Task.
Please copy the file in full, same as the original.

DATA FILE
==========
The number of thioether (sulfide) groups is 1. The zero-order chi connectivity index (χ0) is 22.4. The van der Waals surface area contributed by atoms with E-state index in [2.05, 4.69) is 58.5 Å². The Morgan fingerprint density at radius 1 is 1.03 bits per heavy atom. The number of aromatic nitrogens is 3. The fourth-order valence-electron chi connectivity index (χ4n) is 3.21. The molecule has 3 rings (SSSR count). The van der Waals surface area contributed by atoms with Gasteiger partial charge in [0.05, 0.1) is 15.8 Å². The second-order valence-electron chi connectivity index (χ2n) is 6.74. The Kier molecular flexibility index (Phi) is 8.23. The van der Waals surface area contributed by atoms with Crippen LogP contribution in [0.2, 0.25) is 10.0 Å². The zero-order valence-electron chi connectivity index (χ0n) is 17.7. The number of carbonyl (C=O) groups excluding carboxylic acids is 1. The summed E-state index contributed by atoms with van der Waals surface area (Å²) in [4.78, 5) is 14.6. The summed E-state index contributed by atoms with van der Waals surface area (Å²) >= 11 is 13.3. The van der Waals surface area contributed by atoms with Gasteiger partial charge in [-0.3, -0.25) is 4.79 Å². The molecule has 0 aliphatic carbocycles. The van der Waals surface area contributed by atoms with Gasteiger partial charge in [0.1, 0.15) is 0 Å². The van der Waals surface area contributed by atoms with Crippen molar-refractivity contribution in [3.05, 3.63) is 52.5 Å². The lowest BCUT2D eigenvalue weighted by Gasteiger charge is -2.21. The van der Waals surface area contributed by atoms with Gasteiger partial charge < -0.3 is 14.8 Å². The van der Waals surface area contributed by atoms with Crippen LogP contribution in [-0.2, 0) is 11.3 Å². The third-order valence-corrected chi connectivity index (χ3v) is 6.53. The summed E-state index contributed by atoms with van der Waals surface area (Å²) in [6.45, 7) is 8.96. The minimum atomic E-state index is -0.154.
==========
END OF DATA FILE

The number of thioether (sulfide) groups is 1. The zero-order chi connectivity index (χ0) is 22.4. The van der Waals surface area contributed by atoms with E-state index in [2.05, 4.69) is 58.5 Å². The Morgan fingerprint density at radius 1 is 1.03 bits per heavy atom. The number of aromatic nitrogens is 3. The fourth-order valence-electron chi connectivity index (χ4n) is 3.21. The molecule has 3 rings (SSSR count). The van der Waals surface area contributed by atoms with Gasteiger partial charge in [0.05, 0.1) is 15.8 Å². The second-order valence-electron chi connectivity index (χ2n) is 6.74. The Kier molecular flexibility index (Phi) is 8.23. The van der Waals surface area contributed by atoms with Crippen LogP contribution in [0.2, 0.25) is 10.0 Å². The zero-order valence-electron chi connectivity index (χ0n) is 17.7. The number of carbonyl (C=O) groups excluding carboxylic acids is 1. The summed E-state index contributed by atoms with van der Waals surface area (Å²) in [4.78, 5) is 14.6. The summed E-state index contributed by atoms with van der Waals surface area (Å²) >= 11 is 13.3. The van der Waals surface area contributed by atoms with Gasteiger partial charge in [-0.3, -0.25) is 4.79 Å². The molecule has 0 aliphatic carbocycles. The van der Waals surface area contributed by atoms with Gasteiger partial charge in [0.1, 0.15) is 0 Å². The van der Waals surface area contributed by atoms with Crippen molar-refractivity contribution in [3.05, 3.63) is 52.5 Å². The lowest BCUT2D eigenvalue weighted by Gasteiger charge is -2.21. The van der Waals surface area contributed by atoms with Gasteiger partial charge < -0.3 is 14.8 Å². The van der Waals surface area contributed by atoms with Crippen LogP contribution in [-0.2, 0) is 11.3 Å². The third-order valence-corrected chi connectivity index (χ3v) is 6.53. The summed E-state index contributed by atoms with van der Waals surface area (Å²) in [6.45, 7) is 8.96. The minimum atomic E-state index is -0.154.